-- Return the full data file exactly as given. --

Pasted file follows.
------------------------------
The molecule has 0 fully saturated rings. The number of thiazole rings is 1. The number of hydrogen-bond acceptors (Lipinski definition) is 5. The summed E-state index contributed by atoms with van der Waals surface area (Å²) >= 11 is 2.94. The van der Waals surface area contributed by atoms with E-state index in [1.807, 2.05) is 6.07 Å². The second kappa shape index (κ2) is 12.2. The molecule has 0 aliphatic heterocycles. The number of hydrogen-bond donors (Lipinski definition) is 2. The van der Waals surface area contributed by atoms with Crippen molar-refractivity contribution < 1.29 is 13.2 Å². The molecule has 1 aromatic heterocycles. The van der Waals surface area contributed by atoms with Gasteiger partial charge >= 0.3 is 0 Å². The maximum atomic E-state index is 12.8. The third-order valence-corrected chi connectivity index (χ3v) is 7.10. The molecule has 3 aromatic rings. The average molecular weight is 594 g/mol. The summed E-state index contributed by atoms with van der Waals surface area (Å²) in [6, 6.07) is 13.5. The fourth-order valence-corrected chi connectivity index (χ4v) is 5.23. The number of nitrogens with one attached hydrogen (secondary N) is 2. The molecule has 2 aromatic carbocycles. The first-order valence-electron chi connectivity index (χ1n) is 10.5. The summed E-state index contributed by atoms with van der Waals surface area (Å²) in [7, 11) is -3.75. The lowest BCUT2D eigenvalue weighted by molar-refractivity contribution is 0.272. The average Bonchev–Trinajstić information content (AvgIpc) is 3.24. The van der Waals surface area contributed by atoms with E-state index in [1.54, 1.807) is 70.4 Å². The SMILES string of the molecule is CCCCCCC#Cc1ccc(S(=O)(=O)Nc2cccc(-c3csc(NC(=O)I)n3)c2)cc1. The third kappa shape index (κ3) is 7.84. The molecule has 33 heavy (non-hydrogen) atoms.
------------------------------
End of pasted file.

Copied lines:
The molecule has 0 fully saturated rings. The number of thiazole rings is 1. The number of hydrogen-bond acceptors (Lipinski definition) is 5. The summed E-state index contributed by atoms with van der Waals surface area (Å²) >= 11 is 2.94. The van der Waals surface area contributed by atoms with E-state index in [1.807, 2.05) is 6.07 Å². The second kappa shape index (κ2) is 12.2. The molecule has 0 aliphatic heterocycles. The number of hydrogen-bond donors (Lipinski definition) is 2. The van der Waals surface area contributed by atoms with Crippen molar-refractivity contribution < 1.29 is 13.2 Å². The molecule has 1 aromatic heterocycles. The van der Waals surface area contributed by atoms with Gasteiger partial charge >= 0.3 is 0 Å². The maximum atomic E-state index is 12.8. The third-order valence-corrected chi connectivity index (χ3v) is 7.10. The molecule has 3 aromatic rings. The average molecular weight is 594 g/mol. The summed E-state index contributed by atoms with van der Waals surface area (Å²) in [6, 6.07) is 13.5. The fourth-order valence-corrected chi connectivity index (χ4v) is 5.23. The number of nitrogens with one attached hydrogen (secondary N) is 2. The molecule has 2 aromatic carbocycles. The first-order valence-electron chi connectivity index (χ1n) is 10.5. The summed E-state index contributed by atoms with van der Waals surface area (Å²) in [7, 11) is -3.75. The lowest BCUT2D eigenvalue weighted by molar-refractivity contribution is 0.272. The average Bonchev–Trinajstić information content (AvgIpc) is 3.24. The van der Waals surface area contributed by atoms with E-state index in [1.54, 1.807) is 70.4 Å². The SMILES string of the molecule is CCCCCCC#Cc1ccc(S(=O)(=O)Nc2cccc(-c3csc(NC(=O)I)n3)c2)cc1. The third kappa shape index (κ3) is 7.84. The molecule has 33 heavy (non-hydrogen) atoms.